Ambulance service ‘sorry’ after collapsed woman waits 100 minutes lying on Melton street

Firefighters attend to a woman after she collapsed in Sherrard Street while she waits for treatment from an ambulance crews EMN-190511-152738001
Firefighters attend to a woman after she collapsed in Sherrard Street while she waits for treatment from an ambulance crews EMN-190511-152738001
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The ambulance service says it is sorry it could not get a crew out quicker to a woman who had to wait more than 100 minutes lying on the ground after collapsing in Melton town centre.

East Midlands Ambulance Service (EMAS) said the woman was not considered to be in a serious condition and that it had high demand at the time from patients needing more urgent treatment.

An ambulance crew arrives to treat a woman in Sherrard Street, Melton, more than 100 minutes after an emergency call was made. Firefighters supported her while she waited EMN-190511-160242001

An ambulance crew arrives to treat a woman in Sherrard Street, Melton, more than 100 minutes after an emergency call was made. Firefighters supported her while she waited EMN-190511-160242001

Firefighters waited with the woman and comforted her for more than an hour while she waited for the ambulance to arrive on the afternoon of Tuesday October 29 close to The Black Swan pub in Sherrard Street.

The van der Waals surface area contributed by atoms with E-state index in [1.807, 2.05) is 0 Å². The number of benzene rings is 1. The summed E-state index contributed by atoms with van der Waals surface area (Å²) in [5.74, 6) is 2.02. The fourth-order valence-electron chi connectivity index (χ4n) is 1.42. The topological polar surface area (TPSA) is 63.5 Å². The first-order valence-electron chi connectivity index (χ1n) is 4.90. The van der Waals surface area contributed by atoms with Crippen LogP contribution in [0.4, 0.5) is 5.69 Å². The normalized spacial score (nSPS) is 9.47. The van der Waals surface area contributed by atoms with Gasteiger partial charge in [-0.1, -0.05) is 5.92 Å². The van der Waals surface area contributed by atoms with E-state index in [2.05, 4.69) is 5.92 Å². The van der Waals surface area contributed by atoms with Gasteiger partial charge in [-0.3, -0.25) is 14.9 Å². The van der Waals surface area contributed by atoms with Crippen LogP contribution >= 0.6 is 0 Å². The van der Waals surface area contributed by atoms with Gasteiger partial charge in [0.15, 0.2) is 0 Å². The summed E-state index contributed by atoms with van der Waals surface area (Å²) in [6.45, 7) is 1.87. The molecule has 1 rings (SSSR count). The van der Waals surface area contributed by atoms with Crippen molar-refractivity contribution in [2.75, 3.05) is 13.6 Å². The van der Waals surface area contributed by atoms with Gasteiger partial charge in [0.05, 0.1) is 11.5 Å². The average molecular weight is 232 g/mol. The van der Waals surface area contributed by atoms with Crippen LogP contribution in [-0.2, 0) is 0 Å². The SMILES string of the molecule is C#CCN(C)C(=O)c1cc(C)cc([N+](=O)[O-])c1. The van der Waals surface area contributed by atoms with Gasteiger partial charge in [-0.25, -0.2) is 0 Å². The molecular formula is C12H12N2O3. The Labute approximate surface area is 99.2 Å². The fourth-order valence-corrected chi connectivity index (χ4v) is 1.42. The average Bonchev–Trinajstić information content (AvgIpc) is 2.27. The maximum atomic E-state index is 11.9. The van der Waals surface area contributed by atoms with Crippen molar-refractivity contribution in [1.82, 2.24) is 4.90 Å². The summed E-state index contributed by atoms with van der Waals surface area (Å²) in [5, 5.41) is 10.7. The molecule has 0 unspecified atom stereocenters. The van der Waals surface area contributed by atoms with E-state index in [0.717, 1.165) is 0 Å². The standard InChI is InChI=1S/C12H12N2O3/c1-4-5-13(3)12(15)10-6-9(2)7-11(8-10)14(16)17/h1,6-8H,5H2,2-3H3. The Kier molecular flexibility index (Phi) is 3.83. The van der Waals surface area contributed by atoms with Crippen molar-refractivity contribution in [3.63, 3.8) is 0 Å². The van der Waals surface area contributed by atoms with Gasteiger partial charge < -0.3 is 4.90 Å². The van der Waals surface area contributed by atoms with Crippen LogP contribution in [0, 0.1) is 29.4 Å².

EMAS said it received a call at 1.36pm stating that a patient had fallen outside a pharmacy in Sherrard Street.

A crewed ambulance was seen to arrive around 3.20pm and the woman involved was taken for treatment at Leicester Royal Infirmary.

An onlooker, who declined to be named, told the Melton Times: “A woman has been on the ground for nearly two hours waiting for an ambulance.

“I can’t believe it has taken this long. It’s quite cold and she’s just lying there. There are some firemen with her at the moment but no sign of an ambulance.”

Lee Brentnall, EMAS ambulance operations manager for Leicestershire, said: “We are sorry we were unable to get to this patient sooner.

“However, there was a high demand on the service at the time, and many of these patients were experiencing more serious emergencies.

“Every 999 call is assessed based on the information we receive and while we aim to get to all patients as quickly as possible, those experiencing life-threatening emergencies, such as cardiac arrest or breathing difficulties, do take priority and have to be seen first.”

Mr Brentnall thanked the crew from Leicestershire Fire and Rescue Service for waiting with the woman and making her comfortable. They responded after spotting her as the fire engine was travelling through the town centre.

“This patient was categorised as Category 3, which means that she had an urgent problem, but that it was not serious or life-threatening,” added Mr Brentnall.

“We aim to get to 9 out of 10 of all Category 3 patients within two hours, and our response was within this time frame.

“She also received a comprehensive clinical assessment over the phone by one of our paramedics from our Clinical Assessment Team in our 999 control room, and given advice that if her condition worsened, to call 999 again so that she could be reassessed.”

Mr Brentnall urged the woman involved to get in touch with them.

He said: ““We would like to speak to the patient directly to help us improve the care we provide.

“If they would be willing to speak to us, I would like to ask them to contact our Patient Advice and Liaison Service by by emailing emas.pals@nhs.net or telephoning 0333 0124216.”